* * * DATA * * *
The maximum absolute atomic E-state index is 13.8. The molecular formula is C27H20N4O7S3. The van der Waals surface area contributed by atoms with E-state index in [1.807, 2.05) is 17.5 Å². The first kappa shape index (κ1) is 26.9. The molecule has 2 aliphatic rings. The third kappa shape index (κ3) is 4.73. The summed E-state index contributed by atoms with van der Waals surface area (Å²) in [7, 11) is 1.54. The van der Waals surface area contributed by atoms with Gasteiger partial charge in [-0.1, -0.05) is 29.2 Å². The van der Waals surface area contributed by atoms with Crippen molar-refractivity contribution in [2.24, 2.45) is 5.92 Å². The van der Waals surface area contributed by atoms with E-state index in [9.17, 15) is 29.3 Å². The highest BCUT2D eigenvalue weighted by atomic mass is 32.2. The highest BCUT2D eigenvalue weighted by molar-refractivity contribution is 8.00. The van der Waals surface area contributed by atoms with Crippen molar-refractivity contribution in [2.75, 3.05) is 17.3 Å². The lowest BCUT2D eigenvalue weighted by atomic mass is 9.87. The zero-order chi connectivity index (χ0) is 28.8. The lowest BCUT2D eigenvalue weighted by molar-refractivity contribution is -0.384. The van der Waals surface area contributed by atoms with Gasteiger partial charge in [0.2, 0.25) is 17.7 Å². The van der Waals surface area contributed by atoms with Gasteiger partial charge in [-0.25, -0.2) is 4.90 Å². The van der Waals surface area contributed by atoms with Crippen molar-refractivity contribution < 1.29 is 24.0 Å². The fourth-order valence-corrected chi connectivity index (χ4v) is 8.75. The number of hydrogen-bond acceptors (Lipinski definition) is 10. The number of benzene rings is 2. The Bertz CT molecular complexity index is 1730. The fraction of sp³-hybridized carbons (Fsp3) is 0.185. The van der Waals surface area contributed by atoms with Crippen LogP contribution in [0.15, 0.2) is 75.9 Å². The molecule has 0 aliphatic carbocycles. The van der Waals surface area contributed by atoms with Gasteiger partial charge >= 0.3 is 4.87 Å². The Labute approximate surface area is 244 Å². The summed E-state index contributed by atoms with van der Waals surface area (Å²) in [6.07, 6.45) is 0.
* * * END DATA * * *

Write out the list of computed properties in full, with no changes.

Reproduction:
The maximum absolute atomic E-state index is 13.8. The molecular formula is C27H20N4O7S3. The van der Waals surface area contributed by atoms with E-state index in [1.807, 2.05) is 17.5 Å². The first kappa shape index (κ1) is 26.9. The molecule has 2 aliphatic rings. The third kappa shape index (κ3) is 4.73. The summed E-state index contributed by atoms with van der Waals surface area (Å²) in [7, 11) is 1.54. The van der Waals surface area contributed by atoms with Gasteiger partial charge in [-0.1, -0.05) is 29.2 Å². The van der Waals surface area contributed by atoms with Crippen molar-refractivity contribution in [2.24, 2.45) is 5.92 Å². The van der Waals surface area contributed by atoms with E-state index in [9.17, 15) is 29.3 Å². The highest BCUT2D eigenvalue weighted by atomic mass is 32.2. The highest BCUT2D eigenvalue weighted by molar-refractivity contribution is 8.00. The van der Waals surface area contributed by atoms with Crippen molar-refractivity contribution in [2.75, 3.05) is 17.3 Å². The lowest BCUT2D eigenvalue weighted by atomic mass is 9.87. The zero-order chi connectivity index (χ0) is 28.8. The lowest BCUT2D eigenvalue weighted by molar-refractivity contribution is -0.384. The van der Waals surface area contributed by atoms with Gasteiger partial charge in [0.2, 0.25) is 17.7 Å². The van der Waals surface area contributed by atoms with Gasteiger partial charge in [-0.25, -0.2) is 4.90 Å². The van der Waals surface area contributed by atoms with Crippen molar-refractivity contribution < 1.29 is 24.0 Å². The fourth-order valence-corrected chi connectivity index (χ4v) is 8.75. The number of hydrogen-bond acceptors (Lipinski definition) is 10. The number of benzene rings is 2. The Bertz CT molecular complexity index is 1730. The fraction of sp³-hybridized carbons (Fsp3) is 0.185. The van der Waals surface area contributed by atoms with Crippen LogP contribution in [0.15, 0.2) is 75.9 Å². The molecule has 0 aliphatic carbocycles. The van der Waals surface area contributed by atoms with Gasteiger partial charge >= 0.3 is 4.87 Å². The Labute approximate surface area is 244 Å². The summed E-state index contributed by atoms with van der Waals surface area (Å²) in [6.07, 6.45) is 0.